If you don’t have a smartphone or prefer not to use an app to achieve this, you can use the card issuer’s website to get this helpful information. Most of these sites will give you your balance and your limit at a glance so you know exactly where you stand.

 

If you don’t have access to an app or a website, you should be able to find this information on your statement each month.

 

How Are Credit Limits Determined?

Stated by a credit repair company in Austin, when a company sets a credit limit, it’s a sign of how much they trust the borrower to pay back what they owe. If you’re given a high limit, it means the bank thinks you’re low risk and are likely to pay off your debt and make timely payments. You’re considered a good borrower.

 

However, if you don’t look like a low-risk borrower to the bank, they’ll give you a low limit to start. If you pay your debts responsibly, the banks or card issuer may raise your limit after a set time. After some time, you can also request to increase your credit limit, if need be.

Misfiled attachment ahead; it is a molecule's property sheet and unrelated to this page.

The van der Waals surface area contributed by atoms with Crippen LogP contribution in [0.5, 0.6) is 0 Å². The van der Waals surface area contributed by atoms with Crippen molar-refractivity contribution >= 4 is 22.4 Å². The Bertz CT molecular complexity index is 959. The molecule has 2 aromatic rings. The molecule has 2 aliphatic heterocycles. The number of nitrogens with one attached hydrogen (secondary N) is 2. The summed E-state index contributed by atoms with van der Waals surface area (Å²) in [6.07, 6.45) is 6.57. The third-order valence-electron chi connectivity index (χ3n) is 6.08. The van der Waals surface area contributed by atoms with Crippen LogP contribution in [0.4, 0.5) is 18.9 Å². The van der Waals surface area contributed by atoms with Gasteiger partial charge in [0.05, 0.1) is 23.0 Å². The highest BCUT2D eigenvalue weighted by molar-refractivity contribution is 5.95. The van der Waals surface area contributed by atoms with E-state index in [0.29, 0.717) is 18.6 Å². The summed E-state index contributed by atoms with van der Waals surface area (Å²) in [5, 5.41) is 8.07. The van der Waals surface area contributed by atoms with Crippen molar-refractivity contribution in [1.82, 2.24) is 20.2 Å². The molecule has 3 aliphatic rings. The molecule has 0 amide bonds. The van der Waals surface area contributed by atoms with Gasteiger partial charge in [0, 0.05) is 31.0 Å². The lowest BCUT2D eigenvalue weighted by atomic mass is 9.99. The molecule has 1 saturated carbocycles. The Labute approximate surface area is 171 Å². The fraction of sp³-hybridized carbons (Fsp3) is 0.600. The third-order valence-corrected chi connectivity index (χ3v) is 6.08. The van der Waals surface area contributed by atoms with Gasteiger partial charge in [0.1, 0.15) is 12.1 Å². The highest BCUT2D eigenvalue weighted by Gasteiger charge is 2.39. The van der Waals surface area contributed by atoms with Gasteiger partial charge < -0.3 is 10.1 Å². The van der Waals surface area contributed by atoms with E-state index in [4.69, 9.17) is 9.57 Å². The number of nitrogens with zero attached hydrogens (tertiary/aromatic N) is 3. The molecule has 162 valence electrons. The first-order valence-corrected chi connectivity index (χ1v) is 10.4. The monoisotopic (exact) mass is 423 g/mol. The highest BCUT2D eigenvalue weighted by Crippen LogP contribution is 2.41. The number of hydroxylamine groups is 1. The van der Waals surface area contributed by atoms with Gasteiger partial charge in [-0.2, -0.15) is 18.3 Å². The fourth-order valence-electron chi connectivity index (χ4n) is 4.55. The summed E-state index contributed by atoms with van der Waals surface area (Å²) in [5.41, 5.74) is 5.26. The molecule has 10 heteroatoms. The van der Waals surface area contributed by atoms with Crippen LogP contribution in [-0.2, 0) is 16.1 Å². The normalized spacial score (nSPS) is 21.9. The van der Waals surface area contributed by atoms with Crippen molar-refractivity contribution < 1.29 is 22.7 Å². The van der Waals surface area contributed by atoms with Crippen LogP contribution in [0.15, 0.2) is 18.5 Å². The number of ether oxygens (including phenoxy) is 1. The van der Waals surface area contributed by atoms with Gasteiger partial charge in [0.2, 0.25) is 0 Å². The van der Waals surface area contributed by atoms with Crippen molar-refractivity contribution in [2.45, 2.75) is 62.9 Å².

The Role Of Credit History

A major determining factor in your credit limit is your credit history. When you apply for a credit card, the card issuer checks things like your annual income and your credit report to determine what your limit will be.

limited by credit score

 

When they look at your credit report, they factor in your repayment history, your credit history length, and how many credit accounts you have open. Open credit accounts include other credit cards, mortgages, student loans, auto loans, and personal loans.

 

Card issuers also look to see if you have any derogatory information on your credit report. Bad marks on your report could be things like bankruptcies, missed payments, late payments, tax liens, or accounts that have gone into collections.

Other Items That Factor In Your Credit Score

 

While the underwriting process is different depending on the company, many consider identical variables in determining your limit. Some items they consider are the credit limits on your other accounts and your work history.

 

Your debt to income ratio also plays a role. If you have a lengthy work history and low debt to income, you’ll be seen as low risk and most likely be given a higher limit.